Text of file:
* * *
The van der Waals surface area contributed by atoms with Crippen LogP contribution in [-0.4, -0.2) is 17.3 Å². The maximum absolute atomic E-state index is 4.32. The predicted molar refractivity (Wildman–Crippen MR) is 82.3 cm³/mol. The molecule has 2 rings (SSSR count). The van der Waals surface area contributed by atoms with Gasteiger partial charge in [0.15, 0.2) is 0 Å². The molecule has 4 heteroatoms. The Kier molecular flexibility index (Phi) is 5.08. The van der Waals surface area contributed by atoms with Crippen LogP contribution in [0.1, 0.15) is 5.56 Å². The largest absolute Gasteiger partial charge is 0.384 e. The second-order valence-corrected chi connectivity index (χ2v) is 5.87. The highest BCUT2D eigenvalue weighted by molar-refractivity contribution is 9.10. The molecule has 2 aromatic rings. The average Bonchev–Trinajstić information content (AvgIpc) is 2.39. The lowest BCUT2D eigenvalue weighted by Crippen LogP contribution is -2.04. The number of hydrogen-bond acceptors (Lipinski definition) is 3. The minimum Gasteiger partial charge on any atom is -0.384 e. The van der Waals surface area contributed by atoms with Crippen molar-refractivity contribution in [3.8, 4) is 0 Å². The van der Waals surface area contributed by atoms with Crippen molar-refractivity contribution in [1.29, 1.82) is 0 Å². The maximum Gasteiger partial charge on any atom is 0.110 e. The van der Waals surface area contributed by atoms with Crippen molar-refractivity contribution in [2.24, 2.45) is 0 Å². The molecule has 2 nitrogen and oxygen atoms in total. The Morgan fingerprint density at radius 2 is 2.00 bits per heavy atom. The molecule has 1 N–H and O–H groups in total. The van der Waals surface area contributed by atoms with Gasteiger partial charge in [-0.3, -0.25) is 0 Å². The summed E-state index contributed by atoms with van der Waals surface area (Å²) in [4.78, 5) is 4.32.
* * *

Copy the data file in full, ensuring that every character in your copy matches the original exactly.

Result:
The van der Waals surface area contributed by atoms with Crippen LogP contribution in [-0.4, -0.2) is 17.3 Å². The maximum absolute atomic E-state index is 4.32. The predicted molar refractivity (Wildman–Crippen MR) is 82.3 cm³/mol. The molecule has 2 rings (SSSR count). The van der Waals surface area contributed by atoms with Gasteiger partial charge in [0.15, 0.2) is 0 Å². The molecule has 4 heteroatoms. The Kier molecular flexibility index (Phi) is 5.08. The van der Waals surface area contributed by atoms with Crippen LogP contribution in [0.1, 0.15) is 5.56 Å². The largest absolute Gasteiger partial charge is 0.384 e. The second-order valence-corrected chi connectivity index (χ2v) is 5.87. The highest BCUT2D eigenvalue weighted by molar-refractivity contribution is 9.10. The molecule has 2 aromatic rings. The average Bonchev–Trinajstić information content (AvgIpc) is 2.39. The lowest BCUT2D eigenvalue weighted by Crippen LogP contribution is -2.04. The number of hydrogen-bond acceptors (Lipinski definition) is 3. The minimum Gasteiger partial charge on any atom is -0.384 e. The van der Waals surface area contributed by atoms with Crippen molar-refractivity contribution in [3.8, 4) is 0 Å². The van der Waals surface area contributed by atoms with Crippen molar-refractivity contribution in [1.29, 1.82) is 0 Å². The maximum Gasteiger partial charge on any atom is 0.110 e. The van der Waals surface area contributed by atoms with Crippen molar-refractivity contribution in [2.24, 2.45) is 0 Å². The molecule has 2 nitrogen and oxygen atoms in total. The Morgan fingerprint density at radius 2 is 2.00 bits per heavy atom. The molecule has 1 N–H and O–H groups in total. The van der Waals surface area contributed by atoms with Gasteiger partial charge in [-0.3, -0.25) is 0 Å². The summed E-state index contributed by atoms with van der Waals surface area (Å²) in [4.78, 5) is 4.32.